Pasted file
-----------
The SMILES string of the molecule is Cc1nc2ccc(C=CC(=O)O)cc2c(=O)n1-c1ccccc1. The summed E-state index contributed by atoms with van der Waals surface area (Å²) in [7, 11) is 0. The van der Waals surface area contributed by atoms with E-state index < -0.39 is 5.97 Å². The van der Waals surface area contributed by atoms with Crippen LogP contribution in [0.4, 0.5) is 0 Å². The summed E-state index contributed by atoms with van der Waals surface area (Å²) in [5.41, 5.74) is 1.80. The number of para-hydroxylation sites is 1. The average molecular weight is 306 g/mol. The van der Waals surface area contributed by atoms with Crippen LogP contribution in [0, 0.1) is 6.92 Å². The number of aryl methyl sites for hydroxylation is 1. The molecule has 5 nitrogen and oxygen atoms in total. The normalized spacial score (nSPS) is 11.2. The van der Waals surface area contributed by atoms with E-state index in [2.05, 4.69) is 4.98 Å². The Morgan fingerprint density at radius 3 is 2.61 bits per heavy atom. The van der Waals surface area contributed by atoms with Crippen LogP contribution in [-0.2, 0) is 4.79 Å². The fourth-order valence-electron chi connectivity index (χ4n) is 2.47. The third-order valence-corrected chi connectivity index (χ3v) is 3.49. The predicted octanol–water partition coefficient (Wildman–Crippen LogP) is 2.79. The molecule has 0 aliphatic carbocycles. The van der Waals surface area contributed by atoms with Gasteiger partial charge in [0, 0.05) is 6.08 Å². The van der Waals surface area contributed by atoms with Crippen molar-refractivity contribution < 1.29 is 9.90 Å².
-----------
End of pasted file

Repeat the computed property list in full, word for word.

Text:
The SMILES string of the molecule is Cc1nc2ccc(C=CC(=O)O)cc2c(=O)n1-c1ccccc1. The summed E-state index contributed by atoms with van der Waals surface area (Å²) in [7, 11) is 0. The van der Waals surface area contributed by atoms with E-state index < -0.39 is 5.97 Å². The van der Waals surface area contributed by atoms with Crippen LogP contribution in [0.4, 0.5) is 0 Å². The summed E-state index contributed by atoms with van der Waals surface area (Å²) in [5.41, 5.74) is 1.80. The number of para-hydroxylation sites is 1. The average molecular weight is 306 g/mol. The van der Waals surface area contributed by atoms with Crippen LogP contribution in [0, 0.1) is 6.92 Å². The number of aryl methyl sites for hydroxylation is 1. The molecule has 5 nitrogen and oxygen atoms in total. The normalized spacial score (nSPS) is 11.2. The van der Waals surface area contributed by atoms with E-state index in [2.05, 4.69) is 4.98 Å². The Morgan fingerprint density at radius 3 is 2.61 bits per heavy atom. The van der Waals surface area contributed by atoms with Crippen LogP contribution in [-0.2, 0) is 4.79 Å². The fourth-order valence-electron chi connectivity index (χ4n) is 2.47. The third-order valence-corrected chi connectivity index (χ3v) is 3.49. The predicted octanol–water partition coefficient (Wildman–Crippen LogP) is 2.79. The molecule has 0 aliphatic carbocycles. The van der Waals surface area contributed by atoms with Gasteiger partial charge in [0, 0.05) is 6.08 Å². The van der Waals surface area contributed by atoms with Crippen molar-refractivity contribution < 1.29 is 9.90 Å².